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Emys orbicularis, European Pond Turtle
Dr. Heather A. Jamniczky - University of Calgary
Dr. Anthony P. Russell, University of Calgary
Emys orbicularis
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Chelonian Research Institute/Peter C.H. Pritchard (PCHP 2022)

Image processing: Dr. Ashley Gosselin-Ildari
Image processing: Dr. Jennifer Olori
Publication Date: 07 May 2007


Emys orbicularis, the European pond turtle, is a member of Emydidae within Cryptodira. Emys orbicularis is the only member of Emydidae that occurs in the Old World, and is also the only turtle to occur throughout most of Europe (Ernst and Barbour, 1989; Bonin et al., 2006). Emydidae contains the most species of any turtle group, and has an evolutionary record stretching back 80 million years (Ernst and Barbour, 1989; Bonin et al., 2006). Emydidae is closely related to the Old World pond turtles and tortoises (Geoemydidae and Testudinidae, respectively), but the relationship of these three close relatives to other turtles is unclear (e.g., Gaffney and Meylan, 1988; Joyce, in press).

Emys orbicularis is of medium Emys orbicularissize, reaching a carapace length of 21 cm (Ernst and Barbour, 1989; Bonin et al., 2006). The skull is relatively small and exhibits extensive emargination. There is a double articulation between the fifth and sixth cervical vertebrae (Ernst and Barbour, 1989). The carapace is oval and somewhat flattened. The plastron is well developed and a hinge is present between the hyo- and hypoplastra. The digits are webbed, and the tail is relatively long. Dorsally, E. orbicularis ranges from olive-brown to black, and exhibits yellow radiations or dots. The plastron ranges from black to yellow, and each scute has a black border. Males have red eyes, while females have yellow eyes (Ernst and Barbour, 1989; Bonin et al., 2006).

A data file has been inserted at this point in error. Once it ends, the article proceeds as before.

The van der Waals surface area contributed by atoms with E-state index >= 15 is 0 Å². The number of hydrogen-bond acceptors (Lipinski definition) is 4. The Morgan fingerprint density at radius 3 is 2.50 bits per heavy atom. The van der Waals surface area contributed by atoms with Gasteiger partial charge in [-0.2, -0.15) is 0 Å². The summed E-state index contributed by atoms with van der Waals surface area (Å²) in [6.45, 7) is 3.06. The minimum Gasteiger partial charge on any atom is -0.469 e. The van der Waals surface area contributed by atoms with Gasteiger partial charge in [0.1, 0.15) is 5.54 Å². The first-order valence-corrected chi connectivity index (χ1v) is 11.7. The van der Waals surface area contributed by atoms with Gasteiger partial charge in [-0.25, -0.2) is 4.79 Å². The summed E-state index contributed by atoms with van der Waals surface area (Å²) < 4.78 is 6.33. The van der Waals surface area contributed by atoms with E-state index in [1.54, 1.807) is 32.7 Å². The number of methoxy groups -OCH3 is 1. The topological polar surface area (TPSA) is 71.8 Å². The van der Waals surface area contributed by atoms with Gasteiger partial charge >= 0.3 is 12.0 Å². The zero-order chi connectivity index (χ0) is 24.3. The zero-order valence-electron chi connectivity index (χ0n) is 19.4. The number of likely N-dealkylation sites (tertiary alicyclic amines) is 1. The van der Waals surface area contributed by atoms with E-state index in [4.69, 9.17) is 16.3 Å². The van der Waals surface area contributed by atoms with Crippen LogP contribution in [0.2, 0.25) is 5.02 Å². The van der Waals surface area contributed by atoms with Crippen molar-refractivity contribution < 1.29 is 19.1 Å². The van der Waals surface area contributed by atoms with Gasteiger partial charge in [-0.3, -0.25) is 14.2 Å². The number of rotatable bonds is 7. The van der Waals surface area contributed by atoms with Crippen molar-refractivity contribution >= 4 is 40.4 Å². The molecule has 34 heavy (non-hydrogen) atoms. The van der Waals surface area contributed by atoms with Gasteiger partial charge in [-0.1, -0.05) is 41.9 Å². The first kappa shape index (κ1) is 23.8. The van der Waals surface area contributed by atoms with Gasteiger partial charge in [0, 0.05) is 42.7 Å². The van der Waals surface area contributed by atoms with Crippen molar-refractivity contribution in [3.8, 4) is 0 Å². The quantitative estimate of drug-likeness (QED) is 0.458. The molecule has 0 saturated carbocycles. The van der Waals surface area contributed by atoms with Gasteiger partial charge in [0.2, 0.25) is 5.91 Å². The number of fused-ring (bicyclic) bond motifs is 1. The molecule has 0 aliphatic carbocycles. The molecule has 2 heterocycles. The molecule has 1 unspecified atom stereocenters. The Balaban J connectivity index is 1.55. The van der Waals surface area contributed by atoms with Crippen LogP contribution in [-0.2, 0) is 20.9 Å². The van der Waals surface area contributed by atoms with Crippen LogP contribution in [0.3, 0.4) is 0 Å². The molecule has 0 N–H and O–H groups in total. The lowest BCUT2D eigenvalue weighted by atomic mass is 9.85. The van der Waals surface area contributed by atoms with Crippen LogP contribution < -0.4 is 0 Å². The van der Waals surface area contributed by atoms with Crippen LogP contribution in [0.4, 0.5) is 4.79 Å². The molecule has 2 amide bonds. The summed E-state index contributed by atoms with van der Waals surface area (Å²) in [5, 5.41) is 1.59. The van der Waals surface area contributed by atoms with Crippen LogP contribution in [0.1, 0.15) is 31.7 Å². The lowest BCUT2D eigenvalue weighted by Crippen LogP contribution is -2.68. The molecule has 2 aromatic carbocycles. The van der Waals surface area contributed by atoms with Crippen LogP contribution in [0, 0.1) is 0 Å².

Emys orbicularis ranges throughout continental Europe, from the Caspian Sea to the Atlantic coast, and occurs in Morocco, Algeria, and Tunisia, and its range formerly included the Scandinavian countries and England (Ernst and Barbour, 1989; Bonin et al., 2006). It prefers slow-moving fresh water bodies with soft bottoms and abundant vegetation. Emys orbicularis is carnivorous, and actively hunts invertebrates, amphibians, and fishes, both in and out of water. Females lay several clutches of three to 16 eggs, and often do not reproduce every year (Ernst and Barbour, 1989; Bonin et al., 2006). Emys orbicularis is listed by the IUCN as near-threatened.

About the Species

This specimen was made available to the University of Texas High-Resolution X-ray CT Facility for scanning by Dr. Heather Jamniczky of the University of Calgary. Funding was provided by Dr. Jamniczky and by a National Science Foundation Digital Libraries Initiative grant to Dr. Timothy Rowe of The University of Texas at Austin.

About this Specimen

The specimen was scanned by Matthew Colbert on 3 August 2004 along the coronal axis for a total of 630 slices. Each 1024 x 1024 pixel slice is 0.055 mm thick with an interslice spacing of 0.055 mm and a field of reconstruction of 26 mm.

About the


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Emys orbicularis page from the Lithuanian Fund for Nature

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Front page image.

Emys orbicularia

To cite this page: Dr. Heather A. Jamniczky, Dr. Anthony P. Russell, University of Calgary, 2007, "Emys orbicularis" (On-line), Digital Morphology. Accessed May 27, 2017 at http://digimorph.org/specimens/Emys_orbicularis/.

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